So, a successful morning, a few more lessons learnt and some more food for thought. I’m looking forward to shooting some 1 and 2 second shots above the Northumberland shoreline in the Autumn!

Some anniversary thoughts

The first anniversary of my Mavic Pro drone purchase passed recently and I got to thinking about what I’d learnt. In truth much of the learning has come in the last few months as I was not well enough to take the drone out over the winter months and prior to that I was still really nervous about the whole flying a camera thing. But practice is really paying off and even the quality of my images has improved considerably.

I am first and foremost a photographer, so, what does this photographer take from his first year flying?

First and foremost

Get used to flying it, to taking off, landing and generally moving about the sky. If you are a first-time flyer, then forget about photography for a few flights. Yes, it will be hard to do and a little frustrating, but practise flying in all directions, squares, circles, backwards, forwards, side-to-side. Get to instinctively know when pushing right on the stick will move the craft left and when it will move it right – it’s easy to forget especially if things go a little awry. The one time I crashed was exactly due to that confusion. With the drone pointing towards me and drifting to my left towards the trees I instinctively pushed the stick right to take evasive action. Except this was the wrong thing to do as it took the drone to ITS right and directly into the branches I was trying to avoid. I always try to watch the drone too when manoeuvring rather than the screen as I can more quickly spot if its drifting in the wrong direction.

Needless to say I didn’t follow this course of action (to be fair no one suggested it) but in hindsight waiting just a little longer to take photographs would have meant better pictures from the start and a more comfortable flying experience.  Do as I say not as I did might be another way of putting it!

© Dave Whenham
90 feet above the weir at Cromwell Bottom on the River Calder with the damage done by the floods a couple of years ago still very evident. A one-second exposure, courtesy of the 10-stop Freewell ND filter.

Exposure is critical

The Mavic Pro has a much smaller sensor than many enthusiast photographers will be used to and therefore has less tolerance to noise. Indeed, whilst the stated ISO range is 100-1600 I rarely move it from 100 and I’ve not seen many bloggers or vloggers suggesting using the higher ISO.  These days with live histograms on most cameras it is relatively straightforward to “shoot to the right”. I have the histogram up on the screen at all times and watch it carefully. I aim to keep the graph pushed as far over to the right on the screen without “clipping” into the highlights.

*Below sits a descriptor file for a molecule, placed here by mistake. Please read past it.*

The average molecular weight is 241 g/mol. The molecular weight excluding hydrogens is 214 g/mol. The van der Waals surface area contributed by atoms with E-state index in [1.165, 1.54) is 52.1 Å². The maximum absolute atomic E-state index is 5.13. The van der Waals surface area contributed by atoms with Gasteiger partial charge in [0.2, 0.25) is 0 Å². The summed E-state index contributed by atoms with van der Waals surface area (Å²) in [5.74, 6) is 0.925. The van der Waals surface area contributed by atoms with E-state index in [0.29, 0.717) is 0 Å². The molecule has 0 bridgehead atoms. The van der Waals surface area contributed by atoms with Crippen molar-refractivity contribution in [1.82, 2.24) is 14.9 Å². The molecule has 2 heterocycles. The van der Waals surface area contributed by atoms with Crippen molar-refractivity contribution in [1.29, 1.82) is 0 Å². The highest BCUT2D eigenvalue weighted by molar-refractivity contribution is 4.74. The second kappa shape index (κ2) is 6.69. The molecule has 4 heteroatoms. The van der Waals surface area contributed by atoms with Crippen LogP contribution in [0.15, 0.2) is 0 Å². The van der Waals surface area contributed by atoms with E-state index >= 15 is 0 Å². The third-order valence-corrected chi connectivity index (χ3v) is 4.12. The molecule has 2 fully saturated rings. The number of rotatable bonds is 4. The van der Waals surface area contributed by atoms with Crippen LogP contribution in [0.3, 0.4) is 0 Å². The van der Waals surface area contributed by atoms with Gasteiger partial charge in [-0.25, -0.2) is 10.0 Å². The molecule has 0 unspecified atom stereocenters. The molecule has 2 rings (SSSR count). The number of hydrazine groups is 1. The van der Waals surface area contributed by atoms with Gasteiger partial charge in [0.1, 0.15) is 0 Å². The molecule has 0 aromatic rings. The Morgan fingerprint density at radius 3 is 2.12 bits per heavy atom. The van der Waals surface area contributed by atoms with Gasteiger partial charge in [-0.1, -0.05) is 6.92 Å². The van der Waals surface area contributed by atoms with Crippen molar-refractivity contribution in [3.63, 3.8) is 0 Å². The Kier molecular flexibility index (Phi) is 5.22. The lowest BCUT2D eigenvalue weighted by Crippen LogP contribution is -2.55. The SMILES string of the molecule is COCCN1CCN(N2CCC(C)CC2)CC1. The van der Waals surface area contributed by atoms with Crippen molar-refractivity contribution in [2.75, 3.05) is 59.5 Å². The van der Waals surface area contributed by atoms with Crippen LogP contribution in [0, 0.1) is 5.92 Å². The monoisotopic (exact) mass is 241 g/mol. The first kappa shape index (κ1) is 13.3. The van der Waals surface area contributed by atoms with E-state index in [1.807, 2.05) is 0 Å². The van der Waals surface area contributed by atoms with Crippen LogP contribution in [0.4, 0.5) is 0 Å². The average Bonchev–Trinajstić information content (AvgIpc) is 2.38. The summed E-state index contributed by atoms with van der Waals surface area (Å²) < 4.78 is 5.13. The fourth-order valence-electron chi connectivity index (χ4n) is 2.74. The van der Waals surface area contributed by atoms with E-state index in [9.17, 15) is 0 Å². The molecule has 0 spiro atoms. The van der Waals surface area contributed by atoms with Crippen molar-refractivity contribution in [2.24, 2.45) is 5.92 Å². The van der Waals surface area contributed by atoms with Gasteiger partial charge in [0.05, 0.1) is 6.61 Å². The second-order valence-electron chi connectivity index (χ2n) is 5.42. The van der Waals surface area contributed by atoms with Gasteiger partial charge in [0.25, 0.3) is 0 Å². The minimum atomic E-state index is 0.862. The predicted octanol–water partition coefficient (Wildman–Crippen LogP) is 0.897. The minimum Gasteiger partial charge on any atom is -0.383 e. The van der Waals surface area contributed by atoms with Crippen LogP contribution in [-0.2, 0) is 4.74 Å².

Exposing to the right (ETTR) is a well-used technique and means adjusting the exposure of an image as high as possible at base ISO (without causing unwanted saturation) to collect the maximum amount of light and thus get the optimum performance out of the digital image sensor. It is easier to pull down exposure in post-production than to pull detail out of the shadows. With the small sensor on the Mavic I want to start with as much detail captured right from the start, hence ETTR and RAW (DNG) capture is my go-to approach.

© Dave Whenham
Sometimes exposing to the right means that you still have to leave the shadows as silhouettes!

Nail the composition

Here is one very good reason why you want to learn to fly and position the drone with as much accuracy as possible.

© Dave Whenham

You only have a relatively small file to play with; 3992×2992 pixels (typically giving  a 23mb file) compared for example to my Fuji mirrorless camera’s 6000×3376 (48mb) or my Nikon D800E’s 736×4912 (72mb). Having to crop into the file throughs away precious pixels and of course if you then need to enlarge the image for printing you are further degrading the image quality.

Try to get composition spot-on to avoid cropping later. Be patient, rotate the drone and take it higher/lower as needed to really get the framing right. Swiping up on the screen to temporarily remove all the data and information displayed upon it can help and don’t forget to check the corners of the screen too. There is no doubt that in this situation the iPad screen beats my iPhone but thats another blog post.

Do keep this in perspective though, I recently printed an image from the drone at A3 and was blown away by the quality. For small prints on on-screen usage the files can take some cropping but to my mind it makes total sense maximise every pixel available and careful composition at the time is a huge help in this regards.

Exercise restraint